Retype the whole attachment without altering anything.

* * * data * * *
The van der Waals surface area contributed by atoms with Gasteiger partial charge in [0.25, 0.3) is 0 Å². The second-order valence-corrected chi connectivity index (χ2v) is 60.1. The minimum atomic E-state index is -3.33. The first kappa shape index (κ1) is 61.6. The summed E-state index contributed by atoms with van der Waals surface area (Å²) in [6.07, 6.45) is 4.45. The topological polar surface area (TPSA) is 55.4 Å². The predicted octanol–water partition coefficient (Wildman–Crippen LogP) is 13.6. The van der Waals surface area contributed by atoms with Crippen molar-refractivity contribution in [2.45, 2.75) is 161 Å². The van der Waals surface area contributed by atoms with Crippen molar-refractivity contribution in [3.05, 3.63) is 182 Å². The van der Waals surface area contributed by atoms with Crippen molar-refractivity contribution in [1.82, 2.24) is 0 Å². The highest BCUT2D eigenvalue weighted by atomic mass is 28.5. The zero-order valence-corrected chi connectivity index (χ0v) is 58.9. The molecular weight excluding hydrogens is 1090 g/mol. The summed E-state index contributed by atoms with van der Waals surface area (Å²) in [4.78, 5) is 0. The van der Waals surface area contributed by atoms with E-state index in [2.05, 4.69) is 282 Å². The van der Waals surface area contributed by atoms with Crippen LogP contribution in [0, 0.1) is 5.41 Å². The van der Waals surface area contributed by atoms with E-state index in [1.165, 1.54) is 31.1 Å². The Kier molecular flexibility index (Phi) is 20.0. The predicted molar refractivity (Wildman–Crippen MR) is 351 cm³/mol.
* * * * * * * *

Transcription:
The van der Waals surface area contributed by atoms with Gasteiger partial charge in [0.25, 0.3) is 0 Å². The second-order valence-corrected chi connectivity index (χ2v) is 60.1. The minimum atomic E-state index is -3.33. The first kappa shape index (κ1) is 61.6. The summed E-state index contributed by atoms with van der Waals surface area (Å²) in [6.07, 6.45) is 4.45. The topological polar surface area (TPSA) is 55.4 Å². The predicted octanol–water partition coefficient (Wildman–Crippen LogP) is 13.6. The van der Waals surface area contributed by atoms with Crippen molar-refractivity contribution in [2.45, 2.75) is 161 Å². The van der Waals surface area contributed by atoms with Crippen molar-refractivity contribution in [3.05, 3.63) is 182 Å². The van der Waals surface area contributed by atoms with Crippen molar-refractivity contribution in [1.82, 2.24) is 0 Å². The highest BCUT2D eigenvalue weighted by atomic mass is 28.5. The zero-order valence-corrected chi connectivity index (χ0v) is 58.9. The molecular weight excluding hydrogens is 1090 g/mol. The summed E-state index contributed by atoms with van der Waals surface area (Å²) in [4.78, 5) is 0. The van der Waals surface area contributed by atoms with E-state index in [2.05, 4.69) is 282 Å². The van der Waals surface area contributed by atoms with Crippen LogP contribution in [0, 0.1) is 5.41 Å². The van der Waals surface area contributed by atoms with E-state index in [1.165, 1.54) is 31.1 Å². The Kier molecular flexibility index (Phi) is 20.0. The predicted molar refractivity (Wildman–Crippen MR) is 351 cm³/mol.